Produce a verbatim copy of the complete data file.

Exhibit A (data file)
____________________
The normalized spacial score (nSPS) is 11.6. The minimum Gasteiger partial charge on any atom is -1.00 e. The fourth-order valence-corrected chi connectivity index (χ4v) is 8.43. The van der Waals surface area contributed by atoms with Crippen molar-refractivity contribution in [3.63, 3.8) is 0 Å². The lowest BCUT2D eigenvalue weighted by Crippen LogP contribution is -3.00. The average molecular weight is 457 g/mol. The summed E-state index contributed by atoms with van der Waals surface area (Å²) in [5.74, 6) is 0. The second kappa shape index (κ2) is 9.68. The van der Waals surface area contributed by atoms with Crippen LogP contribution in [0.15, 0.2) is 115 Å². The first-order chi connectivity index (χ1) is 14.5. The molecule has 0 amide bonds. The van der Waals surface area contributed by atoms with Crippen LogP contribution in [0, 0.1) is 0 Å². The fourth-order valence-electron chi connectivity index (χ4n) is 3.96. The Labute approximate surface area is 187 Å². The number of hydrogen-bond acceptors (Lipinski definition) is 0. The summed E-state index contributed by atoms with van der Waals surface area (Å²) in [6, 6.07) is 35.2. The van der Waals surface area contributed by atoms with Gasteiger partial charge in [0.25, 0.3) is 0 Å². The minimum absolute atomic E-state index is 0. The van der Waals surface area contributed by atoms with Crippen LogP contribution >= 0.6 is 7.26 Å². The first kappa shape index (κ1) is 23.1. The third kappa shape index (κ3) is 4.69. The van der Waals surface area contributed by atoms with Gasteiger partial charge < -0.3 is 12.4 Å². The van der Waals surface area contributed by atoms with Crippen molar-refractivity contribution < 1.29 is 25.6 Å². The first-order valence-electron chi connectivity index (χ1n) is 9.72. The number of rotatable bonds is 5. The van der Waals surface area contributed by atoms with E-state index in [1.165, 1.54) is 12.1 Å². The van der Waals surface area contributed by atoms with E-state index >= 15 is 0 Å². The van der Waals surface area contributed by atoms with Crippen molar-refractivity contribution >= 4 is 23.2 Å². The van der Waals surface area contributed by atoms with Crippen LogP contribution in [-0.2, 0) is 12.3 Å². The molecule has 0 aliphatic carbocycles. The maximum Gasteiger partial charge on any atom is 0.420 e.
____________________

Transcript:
The normalized spacial score (nSPS) is 11.6. The minimum Gasteiger partial charge on any atom is -1.00 e. The fourth-order valence-corrected chi connectivity index (χ4v) is 8.43. The van der Waals surface area contributed by atoms with Crippen molar-refractivity contribution in [3.63, 3.8) is 0 Å². The lowest BCUT2D eigenvalue weighted by Crippen LogP contribution is -3.00. The average molecular weight is 457 g/mol. The summed E-state index contributed by atoms with van der Waals surface area (Å²) in [5.74, 6) is 0. The second kappa shape index (κ2) is 9.68. The van der Waals surface area contributed by atoms with Crippen LogP contribution in [0.15, 0.2) is 115 Å². The first-order chi connectivity index (χ1) is 14.5. The molecule has 0 amide bonds. The van der Waals surface area contributed by atoms with Crippen LogP contribution in [0, 0.1) is 0 Å². The fourth-order valence-electron chi connectivity index (χ4n) is 3.96. The Labute approximate surface area is 187 Å². The number of hydrogen-bond acceptors (Lipinski definition) is 0. The summed E-state index contributed by atoms with van der Waals surface area (Å²) in [6, 6.07) is 35.2. The van der Waals surface area contributed by atoms with Gasteiger partial charge in [0.25, 0.3) is 0 Å². The minimum absolute atomic E-state index is 0. The van der Waals surface area contributed by atoms with Crippen LogP contribution >= 0.6 is 7.26 Å². The first kappa shape index (κ1) is 23.1. The third kappa shape index (κ3) is 4.69. The van der Waals surface area contributed by atoms with Gasteiger partial charge < -0.3 is 12.4 Å². The van der Waals surface area contributed by atoms with Crippen molar-refractivity contribution < 1.29 is 25.6 Å². The first-order valence-electron chi connectivity index (χ1n) is 9.72. The number of rotatable bonds is 5. The van der Waals surface area contributed by atoms with E-state index in [1.165, 1.54) is 12.1 Å². The van der Waals surface area contributed by atoms with E-state index >= 15 is 0 Å². The van der Waals surface area contributed by atoms with Crippen molar-refractivity contribution >= 4 is 23.2 Å². The van der Waals surface area contributed by atoms with Crippen LogP contribution in [-0.2, 0) is 12.3 Å². The molecule has 0 aliphatic carbocycles. The maximum Gasteiger partial charge on any atom is 0.420 e.